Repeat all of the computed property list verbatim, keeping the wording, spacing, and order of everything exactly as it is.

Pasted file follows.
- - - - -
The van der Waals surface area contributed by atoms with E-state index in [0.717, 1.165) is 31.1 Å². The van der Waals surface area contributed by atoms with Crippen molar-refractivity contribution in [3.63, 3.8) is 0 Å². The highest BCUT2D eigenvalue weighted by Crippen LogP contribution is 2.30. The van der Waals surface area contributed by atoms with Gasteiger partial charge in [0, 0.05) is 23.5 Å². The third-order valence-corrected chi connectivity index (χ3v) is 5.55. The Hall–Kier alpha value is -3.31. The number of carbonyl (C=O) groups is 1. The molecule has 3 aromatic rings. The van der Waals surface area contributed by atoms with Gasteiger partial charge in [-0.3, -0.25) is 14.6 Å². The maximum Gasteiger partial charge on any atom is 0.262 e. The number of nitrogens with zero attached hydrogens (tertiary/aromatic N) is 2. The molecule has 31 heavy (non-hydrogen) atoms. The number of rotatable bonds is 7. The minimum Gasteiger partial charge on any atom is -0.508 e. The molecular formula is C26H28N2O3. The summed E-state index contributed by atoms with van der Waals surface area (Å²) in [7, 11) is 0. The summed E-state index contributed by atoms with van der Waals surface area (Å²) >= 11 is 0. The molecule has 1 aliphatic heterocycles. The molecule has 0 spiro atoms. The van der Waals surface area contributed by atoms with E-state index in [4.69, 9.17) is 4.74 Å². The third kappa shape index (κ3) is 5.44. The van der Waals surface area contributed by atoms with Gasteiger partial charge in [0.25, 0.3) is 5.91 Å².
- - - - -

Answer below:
The van der Waals surface area contributed by atoms with E-state index in [0.717, 1.165) is 31.1 Å². The van der Waals surface area contributed by atoms with Crippen molar-refractivity contribution in [3.63, 3.8) is 0 Å². The highest BCUT2D eigenvalue weighted by Crippen LogP contribution is 2.30. The van der Waals surface area contributed by atoms with Gasteiger partial charge in [0, 0.05) is 23.5 Å². The third-order valence-corrected chi connectivity index (χ3v) is 5.55. The Hall–Kier alpha value is -3.31. The number of carbonyl (C=O) groups is 1. The molecule has 3 aromatic rings. The van der Waals surface area contributed by atoms with Gasteiger partial charge in [-0.3, -0.25) is 14.6 Å². The maximum Gasteiger partial charge on any atom is 0.262 e. The number of nitrogens with zero attached hydrogens (tertiary/aromatic N) is 2. The molecule has 31 heavy (non-hydrogen) atoms. The number of rotatable bonds is 7. The minimum Gasteiger partial charge on any atom is -0.508 e. The molecular formula is C26H28N2O3. The summed E-state index contributed by atoms with van der Waals surface area (Å²) in [7, 11) is 0. The summed E-state index contributed by atoms with van der Waals surface area (Å²) >= 11 is 0. The molecule has 1 aliphatic heterocycles. The molecule has 0 spiro atoms. The van der Waals surface area contributed by atoms with E-state index in [4.69, 9.17) is 4.74 Å². The third kappa shape index (κ3) is 5.44. The van der Waals surface area contributed by atoms with Gasteiger partial charge in [0.25, 0.3) is 5.91 Å².